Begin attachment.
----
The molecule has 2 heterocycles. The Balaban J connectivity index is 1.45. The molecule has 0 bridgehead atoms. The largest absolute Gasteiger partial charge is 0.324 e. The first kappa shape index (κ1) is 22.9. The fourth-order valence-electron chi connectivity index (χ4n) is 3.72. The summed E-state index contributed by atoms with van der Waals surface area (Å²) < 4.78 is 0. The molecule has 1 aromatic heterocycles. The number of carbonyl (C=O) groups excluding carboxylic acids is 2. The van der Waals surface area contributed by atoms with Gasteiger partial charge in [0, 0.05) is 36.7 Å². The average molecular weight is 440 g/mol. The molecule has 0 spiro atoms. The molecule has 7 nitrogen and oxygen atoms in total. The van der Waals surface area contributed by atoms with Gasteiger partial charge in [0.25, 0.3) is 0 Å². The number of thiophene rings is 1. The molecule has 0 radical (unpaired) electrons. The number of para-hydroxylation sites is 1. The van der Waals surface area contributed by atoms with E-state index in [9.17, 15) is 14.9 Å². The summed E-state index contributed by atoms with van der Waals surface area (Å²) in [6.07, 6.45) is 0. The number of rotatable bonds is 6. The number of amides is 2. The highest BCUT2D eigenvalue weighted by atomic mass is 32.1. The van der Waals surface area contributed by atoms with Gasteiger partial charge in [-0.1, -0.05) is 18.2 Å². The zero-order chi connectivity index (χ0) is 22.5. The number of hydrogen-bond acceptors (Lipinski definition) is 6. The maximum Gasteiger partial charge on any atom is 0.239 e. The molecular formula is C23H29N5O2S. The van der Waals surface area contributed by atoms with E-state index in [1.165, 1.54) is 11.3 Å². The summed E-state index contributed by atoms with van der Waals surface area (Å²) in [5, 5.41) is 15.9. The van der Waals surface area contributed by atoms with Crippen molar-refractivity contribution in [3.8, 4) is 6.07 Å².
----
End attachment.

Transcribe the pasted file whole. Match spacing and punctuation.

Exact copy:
The molecule has 2 heterocycles. The Balaban J connectivity index is 1.45. The molecule has 0 bridgehead atoms. The largest absolute Gasteiger partial charge is 0.324 e. The first kappa shape index (κ1) is 22.9. The fourth-order valence-electron chi connectivity index (χ4n) is 3.72. The summed E-state index contributed by atoms with van der Waals surface area (Å²) < 4.78 is 0. The molecule has 1 aromatic heterocycles. The number of carbonyl (C=O) groups excluding carboxylic acids is 2. The van der Waals surface area contributed by atoms with Gasteiger partial charge in [0, 0.05) is 36.7 Å². The average molecular weight is 440 g/mol. The molecule has 0 spiro atoms. The molecule has 7 nitrogen and oxygen atoms in total. The van der Waals surface area contributed by atoms with Gasteiger partial charge in [0.25, 0.3) is 0 Å². The number of thiophene rings is 1. The molecule has 0 radical (unpaired) electrons. The number of para-hydroxylation sites is 1. The van der Waals surface area contributed by atoms with E-state index in [9.17, 15) is 14.9 Å². The summed E-state index contributed by atoms with van der Waals surface area (Å²) in [6.07, 6.45) is 0. The number of rotatable bonds is 6. The number of amides is 2. The highest BCUT2D eigenvalue weighted by atomic mass is 32.1. The van der Waals surface area contributed by atoms with Gasteiger partial charge in [-0.1, -0.05) is 18.2 Å². The zero-order chi connectivity index (χ0) is 22.5. The number of hydrogen-bond acceptors (Lipinski definition) is 6. The maximum Gasteiger partial charge on any atom is 0.239 e. The molecular formula is C23H29N5O2S. The van der Waals surface area contributed by atoms with E-state index in [1.165, 1.54) is 11.3 Å². The summed E-state index contributed by atoms with van der Waals surface area (Å²) in [5, 5.41) is 15.9. The van der Waals surface area contributed by atoms with Crippen molar-refractivity contribution in [3.8, 4) is 6.07 Å².